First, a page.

A Europe-wide report on the multi-billion euro illicit drugs market highlights the involvement of Irish gangs on a global scale but also the involvement of international criminal gangs in the drugs trade in Ireland.

According to the EU Drug Markets Report 2016, ethnic Vietnamese crime gangs have been active in Ireland for some time and are also involved in other forms of crime such as human trafficking.

These gangs run their own plantations, sell technical expertise in setting-up such plantations to other gangs, according to the report.

Lithuanian crime gangs are also co-operating with Irish gangs to traffic methamphetamine here.

Compiled by the European Monitoring Centre for Drugs and Drug Addiction and Europol, the report found that Irish criminal gangs have connections with drug cartels in South and Central America which facilitate the direct importation of cocaine into Ireland.

The report also suggests that Irish gangs have been using South Africa as a trans-shipment point for drugs.

On a scale of the proportion of global seizures for ecstasy,  Ireland comes fifth -  behind Turkey, the USA, Indonesia and Australia.

The report also refers to a survey which shows young adults in Ireland aged between 15 and 24 are the highest users in the EU of new psychoactive substances and so-called legal highs.

EU citizens spend more than €24bn every year on illegal drugs such as cannabis and heroin, according to the report, warning of links between the trade and terrorism.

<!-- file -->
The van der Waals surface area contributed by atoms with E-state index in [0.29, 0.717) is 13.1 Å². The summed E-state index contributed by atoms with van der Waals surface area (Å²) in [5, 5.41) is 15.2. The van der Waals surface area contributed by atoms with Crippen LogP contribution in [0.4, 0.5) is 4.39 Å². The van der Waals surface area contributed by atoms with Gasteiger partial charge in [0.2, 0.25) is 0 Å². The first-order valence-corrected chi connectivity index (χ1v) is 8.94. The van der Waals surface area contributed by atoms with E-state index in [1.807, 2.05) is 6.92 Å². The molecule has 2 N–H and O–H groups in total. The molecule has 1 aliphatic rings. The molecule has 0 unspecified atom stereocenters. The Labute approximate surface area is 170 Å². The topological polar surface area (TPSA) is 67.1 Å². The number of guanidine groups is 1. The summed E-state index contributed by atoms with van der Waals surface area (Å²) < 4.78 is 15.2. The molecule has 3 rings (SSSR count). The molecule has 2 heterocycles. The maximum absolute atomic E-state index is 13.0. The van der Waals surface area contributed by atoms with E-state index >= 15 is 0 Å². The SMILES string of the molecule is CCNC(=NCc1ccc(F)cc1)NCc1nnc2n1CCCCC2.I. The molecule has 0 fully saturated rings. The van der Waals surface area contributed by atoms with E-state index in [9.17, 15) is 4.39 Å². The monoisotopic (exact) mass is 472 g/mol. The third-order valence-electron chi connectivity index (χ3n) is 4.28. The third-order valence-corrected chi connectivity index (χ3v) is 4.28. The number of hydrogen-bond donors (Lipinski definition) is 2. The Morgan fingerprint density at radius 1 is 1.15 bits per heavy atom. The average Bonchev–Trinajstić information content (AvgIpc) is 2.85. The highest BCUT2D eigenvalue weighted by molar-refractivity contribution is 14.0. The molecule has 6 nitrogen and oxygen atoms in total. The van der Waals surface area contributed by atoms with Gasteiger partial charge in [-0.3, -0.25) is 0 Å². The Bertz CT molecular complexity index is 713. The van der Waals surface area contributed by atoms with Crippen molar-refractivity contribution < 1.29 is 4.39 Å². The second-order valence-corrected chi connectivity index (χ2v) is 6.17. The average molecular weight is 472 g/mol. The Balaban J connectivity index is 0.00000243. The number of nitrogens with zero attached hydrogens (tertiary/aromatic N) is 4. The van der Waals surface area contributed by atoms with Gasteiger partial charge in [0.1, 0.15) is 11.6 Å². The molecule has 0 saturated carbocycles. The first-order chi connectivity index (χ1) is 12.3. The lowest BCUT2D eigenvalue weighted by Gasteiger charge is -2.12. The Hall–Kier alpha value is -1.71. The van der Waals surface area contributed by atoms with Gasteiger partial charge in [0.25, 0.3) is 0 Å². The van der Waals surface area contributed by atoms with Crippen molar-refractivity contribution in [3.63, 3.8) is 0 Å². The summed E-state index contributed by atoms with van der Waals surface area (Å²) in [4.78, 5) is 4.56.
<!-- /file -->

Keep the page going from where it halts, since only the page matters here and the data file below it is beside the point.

"The impacts that drug markets have on society are correspondingly large and go beyond the harms caused by drug use," said the report.

"They include involvement in other types of criminal activities and in terrorism."

Citing the most recent available figures, it said cannabis led in 2013 with 38% of the market, followed by heroin at 28%, cocaine at 24%, amphetamines at 8.0% and ecstasy at 3%.

After several years that saw a drop in the amount of heroin seized mainly from Turkish, Albanian-speaking and Pakistani crime syndicates, supply picked up in 2013 while street prices decreased, it said. 

The report estimated the number of heroin users at 1.3 million in Europe.

Wholesale importation of cocaine into Europe, with some 3.6 million users, remains dominated by Colombian and Italian groups, although Nigerian and Balkan dealers are gaining a foothold.

Cocaine dealers "not only use corrupt lawyers and accountants ... but are believed to engage in the systematic recruitment of corrupt workers at all major seaports and airports in the EU," the report said.

It listed cocaine smuggling in maritime containers as "a major threat".